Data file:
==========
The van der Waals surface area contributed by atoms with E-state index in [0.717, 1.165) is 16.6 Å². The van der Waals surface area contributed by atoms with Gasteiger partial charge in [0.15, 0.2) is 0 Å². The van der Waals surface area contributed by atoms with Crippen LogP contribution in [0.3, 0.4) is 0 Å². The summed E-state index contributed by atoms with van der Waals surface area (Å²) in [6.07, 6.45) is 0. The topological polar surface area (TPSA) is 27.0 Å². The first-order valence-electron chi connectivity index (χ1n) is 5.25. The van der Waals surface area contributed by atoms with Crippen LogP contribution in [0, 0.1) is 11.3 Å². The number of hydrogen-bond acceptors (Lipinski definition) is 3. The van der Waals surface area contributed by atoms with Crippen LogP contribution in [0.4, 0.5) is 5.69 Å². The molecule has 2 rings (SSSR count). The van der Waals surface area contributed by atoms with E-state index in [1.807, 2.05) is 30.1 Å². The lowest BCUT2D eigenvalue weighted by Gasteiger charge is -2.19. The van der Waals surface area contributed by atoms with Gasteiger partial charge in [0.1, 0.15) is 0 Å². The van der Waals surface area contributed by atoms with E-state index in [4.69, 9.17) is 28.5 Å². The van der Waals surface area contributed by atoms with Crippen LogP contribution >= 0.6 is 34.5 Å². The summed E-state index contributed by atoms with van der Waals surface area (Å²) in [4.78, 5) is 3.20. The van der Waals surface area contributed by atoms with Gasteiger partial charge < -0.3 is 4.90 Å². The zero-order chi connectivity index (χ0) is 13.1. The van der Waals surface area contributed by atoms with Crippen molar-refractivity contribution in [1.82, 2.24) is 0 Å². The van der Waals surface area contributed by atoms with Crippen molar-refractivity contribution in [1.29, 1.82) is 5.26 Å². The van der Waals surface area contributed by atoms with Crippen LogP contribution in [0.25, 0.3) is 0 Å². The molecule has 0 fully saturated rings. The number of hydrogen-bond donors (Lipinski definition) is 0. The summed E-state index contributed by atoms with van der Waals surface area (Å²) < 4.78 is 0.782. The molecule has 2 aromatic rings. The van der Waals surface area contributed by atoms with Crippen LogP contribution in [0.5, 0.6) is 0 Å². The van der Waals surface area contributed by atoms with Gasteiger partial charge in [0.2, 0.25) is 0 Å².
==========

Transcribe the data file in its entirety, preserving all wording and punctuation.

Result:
The van der Waals surface area contributed by atoms with E-state index in [0.717, 1.165) is 16.6 Å². The van der Waals surface area contributed by atoms with Gasteiger partial charge in [0.15, 0.2) is 0 Å². The van der Waals surface area contributed by atoms with Crippen LogP contribution in [0.3, 0.4) is 0 Å². The summed E-state index contributed by atoms with van der Waals surface area (Å²) in [6.07, 6.45) is 0. The topological polar surface area (TPSA) is 27.0 Å². The first-order valence-electron chi connectivity index (χ1n) is 5.25. The van der Waals surface area contributed by atoms with Crippen LogP contribution in [0, 0.1) is 11.3 Å². The number of hydrogen-bond acceptors (Lipinski definition) is 3. The van der Waals surface area contributed by atoms with Crippen LogP contribution in [0.4, 0.5) is 5.69 Å². The molecule has 2 rings (SSSR count). The van der Waals surface area contributed by atoms with E-state index in [1.807, 2.05) is 30.1 Å². The lowest BCUT2D eigenvalue weighted by Gasteiger charge is -2.19. The van der Waals surface area contributed by atoms with Gasteiger partial charge in [0.1, 0.15) is 0 Å². The van der Waals surface area contributed by atoms with E-state index in [4.69, 9.17) is 28.5 Å². The van der Waals surface area contributed by atoms with Crippen LogP contribution >= 0.6 is 34.5 Å². The summed E-state index contributed by atoms with van der Waals surface area (Å²) in [4.78, 5) is 3.20. The van der Waals surface area contributed by atoms with Gasteiger partial charge < -0.3 is 4.90 Å². The zero-order chi connectivity index (χ0) is 13.1. The van der Waals surface area contributed by atoms with Crippen molar-refractivity contribution in [1.82, 2.24) is 0 Å². The van der Waals surface area contributed by atoms with Crippen molar-refractivity contribution in [1.29, 1.82) is 5.26 Å². The van der Waals surface area contributed by atoms with Crippen LogP contribution in [0.25, 0.3) is 0 Å². The molecule has 0 fully saturated rings. The number of hydrogen-bond donors (Lipinski definition) is 0. The summed E-state index contributed by atoms with van der Waals surface area (Å²) < 4.78 is 0.782. The molecule has 2 aromatic rings. The van der Waals surface area contributed by atoms with Crippen LogP contribution in [0.5, 0.6) is 0 Å². The van der Waals surface area contributed by atoms with Gasteiger partial charge in [0.2, 0.25) is 0 Å².